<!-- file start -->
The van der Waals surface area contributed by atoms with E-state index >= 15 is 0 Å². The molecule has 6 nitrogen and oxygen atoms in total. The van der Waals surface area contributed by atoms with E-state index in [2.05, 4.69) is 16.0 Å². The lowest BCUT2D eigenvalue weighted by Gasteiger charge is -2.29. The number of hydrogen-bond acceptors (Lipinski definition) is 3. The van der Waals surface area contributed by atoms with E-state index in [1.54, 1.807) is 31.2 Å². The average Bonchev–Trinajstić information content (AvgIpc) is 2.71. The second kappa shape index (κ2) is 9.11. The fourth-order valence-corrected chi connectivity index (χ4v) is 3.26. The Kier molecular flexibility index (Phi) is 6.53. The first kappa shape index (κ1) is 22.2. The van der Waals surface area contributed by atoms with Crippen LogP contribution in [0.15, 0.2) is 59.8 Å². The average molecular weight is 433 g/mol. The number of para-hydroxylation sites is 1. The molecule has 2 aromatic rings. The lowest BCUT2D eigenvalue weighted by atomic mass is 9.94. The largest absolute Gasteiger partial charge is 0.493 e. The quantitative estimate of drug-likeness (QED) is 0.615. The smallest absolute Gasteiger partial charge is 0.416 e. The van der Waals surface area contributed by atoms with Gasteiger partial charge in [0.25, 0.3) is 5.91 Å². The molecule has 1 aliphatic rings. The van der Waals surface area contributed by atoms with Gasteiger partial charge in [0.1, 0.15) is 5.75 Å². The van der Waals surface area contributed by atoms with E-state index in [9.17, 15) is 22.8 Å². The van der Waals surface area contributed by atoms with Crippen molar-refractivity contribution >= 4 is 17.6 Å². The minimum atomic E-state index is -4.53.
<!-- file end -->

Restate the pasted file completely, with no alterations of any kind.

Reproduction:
The van der Waals surface area contributed by atoms with E-state index >= 15 is 0 Å². The molecule has 6 nitrogen and oxygen atoms in total. The van der Waals surface area contributed by atoms with E-state index in [2.05, 4.69) is 16.0 Å². The lowest BCUT2D eigenvalue weighted by Gasteiger charge is -2.29. The number of hydrogen-bond acceptors (Lipinski definition) is 3. The van der Waals surface area contributed by atoms with E-state index in [1.54, 1.807) is 31.2 Å². The average Bonchev–Trinajstić information content (AvgIpc) is 2.71. The second kappa shape index (κ2) is 9.11. The fourth-order valence-corrected chi connectivity index (χ4v) is 3.26. The Kier molecular flexibility index (Phi) is 6.53. The first kappa shape index (κ1) is 22.2. The van der Waals surface area contributed by atoms with Crippen LogP contribution in [0.15, 0.2) is 59.8 Å². The average molecular weight is 433 g/mol. The number of para-hydroxylation sites is 1. The molecule has 2 aromatic rings. The lowest BCUT2D eigenvalue weighted by atomic mass is 9.94. The largest absolute Gasteiger partial charge is 0.493 e. The quantitative estimate of drug-likeness (QED) is 0.615. The smallest absolute Gasteiger partial charge is 0.416 e. The van der Waals surface area contributed by atoms with Gasteiger partial charge in [0.25, 0.3) is 5.91 Å². The molecule has 1 aliphatic rings. The van der Waals surface area contributed by atoms with Gasteiger partial charge in [0.1, 0.15) is 5.75 Å². The van der Waals surface area contributed by atoms with E-state index in [9.17, 15) is 22.8 Å². The van der Waals surface area contributed by atoms with Crippen molar-refractivity contribution >= 4 is 17.6 Å². The minimum atomic E-state index is -4.53.